When my cousin was young, just starting to speak fluently, he ran into the house and gave my brother a hug and said in his usual chipper tone, “Hi! I’m going to kill you!”
He looked around in confusion at our eyes, filled with horror at the words that had just flowed over his lips so effortlessly. But the poor little guy had absolutely no idea what he was saying. He was simply repeating the phrase after hearing someone mutter, “I’m going to kill you!” in joking annoyance.
Thankfully, my sweet cousin quickly realized that this phrase was not expressing his excitement to see my brother and everyone who was old enough to use their words carefully walked away carrying, perhaps for the first time, the true gravity of the way we use our words.
You have probably already guessed that, as a writer, I am a lover of words. They are powerful, mighty pieces of Creation. In fact, God’s words are so powerful that that’s all He needed to create all things from the void of nothingness. Words have power.
“Let us make man in our image, after our likeness.”
I can only imagine the delight with which the Trinity expressed this. These words have marked each of us with a unique dignity bestowed on no other member of Creation. God opened His lips and breathed into us the breath of Life.
We carry in our beings the likeness of the Almighty God.
But words also have destructive power. They beguiled Eve in the Garden of Eden and stole the innocence of Mankind. They fueled the pride at the Tower of Babel and then, the lack of common words tore the people apart into groups of us and thems that could no longer cooperate on their sinful project.
Words are not cheap weapons, they are powerful ones.
James wrote that our tongue is like the small spark that sets a forest ablaze. It is small. We might overlook it or see it as non-threatening, but it has the power to destroy everything around us.
There is a strong double nature in words but, no matter which side, it is clear that words are mighty. And they are desperately hard to control.
How often have I been in that situation? Mad because I thought, ten minutes too late, of the perfect snarky comeback that would have asserted my rightness? Or on the other end, awake in my bed long after my eyes should have turned off, trying to cope with words said hastily in anger?
Instead of using words that create life to heal, I use my words selfishly. Instead of extending grace, my words are often used to simply heap kindling on the fire of anger for the sake of my pride.
Words are not meant to be used to build ourselves up but for the encouragement of those around us.
Therefore encourage one another and build one another up, just as you are doing.
We ask you, brothers, to respect those who labor among you and are over you in the Lord and admonish you, and to esteem them very highly in love because of their work. Be at peace among yourselves. And we urge you, brothers, admonish the idle,[encourage the fainthearted, help the weak, be patient with them all. See that no one repays anyone evil for evil, but always seek to do good to one another and to everyone. Rejoice always, pray without ceasing, give thanks in all circumstances; for this is the will of God in Christ Jesus for you. – 1 Thessalonians 5: 11-18, ESV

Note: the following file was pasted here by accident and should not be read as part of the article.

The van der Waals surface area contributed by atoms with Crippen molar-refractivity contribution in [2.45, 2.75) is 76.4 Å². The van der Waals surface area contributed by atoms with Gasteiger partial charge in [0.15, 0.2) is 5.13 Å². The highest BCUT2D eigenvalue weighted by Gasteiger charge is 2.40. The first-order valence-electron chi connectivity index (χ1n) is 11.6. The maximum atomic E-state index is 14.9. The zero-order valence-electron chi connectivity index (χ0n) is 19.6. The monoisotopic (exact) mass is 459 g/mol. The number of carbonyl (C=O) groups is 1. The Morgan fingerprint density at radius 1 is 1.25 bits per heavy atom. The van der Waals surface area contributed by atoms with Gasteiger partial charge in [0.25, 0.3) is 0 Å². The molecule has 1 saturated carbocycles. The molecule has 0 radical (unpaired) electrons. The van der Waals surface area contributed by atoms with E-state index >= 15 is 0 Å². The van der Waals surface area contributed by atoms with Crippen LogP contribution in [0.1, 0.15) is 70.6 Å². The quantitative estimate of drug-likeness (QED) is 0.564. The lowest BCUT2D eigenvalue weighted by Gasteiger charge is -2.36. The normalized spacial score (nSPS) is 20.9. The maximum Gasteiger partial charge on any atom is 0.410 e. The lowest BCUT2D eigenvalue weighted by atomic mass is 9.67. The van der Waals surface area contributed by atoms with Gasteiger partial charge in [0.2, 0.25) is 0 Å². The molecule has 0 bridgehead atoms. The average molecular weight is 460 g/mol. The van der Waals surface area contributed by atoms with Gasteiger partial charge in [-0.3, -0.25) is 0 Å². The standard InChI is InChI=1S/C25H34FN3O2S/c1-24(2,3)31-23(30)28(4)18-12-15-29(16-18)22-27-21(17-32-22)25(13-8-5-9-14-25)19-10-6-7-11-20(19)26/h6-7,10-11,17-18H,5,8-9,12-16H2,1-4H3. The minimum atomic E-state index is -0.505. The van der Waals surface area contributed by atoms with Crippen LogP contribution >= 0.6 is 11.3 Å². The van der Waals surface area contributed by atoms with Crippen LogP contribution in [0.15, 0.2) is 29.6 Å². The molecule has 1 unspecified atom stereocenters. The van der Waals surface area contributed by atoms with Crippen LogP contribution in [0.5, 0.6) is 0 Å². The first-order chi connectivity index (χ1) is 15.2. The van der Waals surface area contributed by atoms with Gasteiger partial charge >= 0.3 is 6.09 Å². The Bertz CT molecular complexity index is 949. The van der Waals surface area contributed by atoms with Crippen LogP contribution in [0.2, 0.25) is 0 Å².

Encourage. Build-up. Admonish. Peace Patience. Rejoice. Pray. Give thanks.
These are all words that direct us in how our speech should be used. There is a place for speaking the truth, but if we are not speaking the truth in love, if our words are not backed by the whole of Scripture’s instruction on how we should live and love God and our fellow man, then we’re missing the point.
We need to lace every bit of our speech with compassion, grace, and love.
Our words matter. Greatly. We need to use them as God did, to breathe life and hope into all of Creation. Our preachers, need to be encouraged, not criticized. Our friends need to be admonished, not gossiped about.
We need to pray, as Christ instructed in the Lord’s Prayer, that God’s Kingdom will come on Earth as it is in Heaven. And then, we need to put our money where our mouths are and start by changing the way we speak to those around us.
We cannot afford to throw our tongue around carelessly, without regard for the damage we may cause. Because that’s what we cause when we unleash our tongue, damage. We wound our brothers and sisters in the faith and we wound the God who made them in His image when we use our words to tear them down in order to exalt ourself. And when our words leak out the greater desire to be thought of as above the rest, we commit the sin of Babel, the sin of wanting to be like God.
As our days journey on, let us take account of each and every word that flows from our mouth. May we speak words that are sweet as honey and may we, even when we are jesting, use only words that give life to those who hear it.
For more on using your words in a manner becoming of followers of Christ, take some time to pray through these passages: Genesis 1, 11:1-9, James 3:1-12, 1 Thessalonians 5:1-18, Psalm 34:13, Ephesians 4:23-32, Psalm 141, Proverbs 17:27-28
If you liked this post, you’ll probably like, “Can I Stop Pretending to be a Good Person?” as well.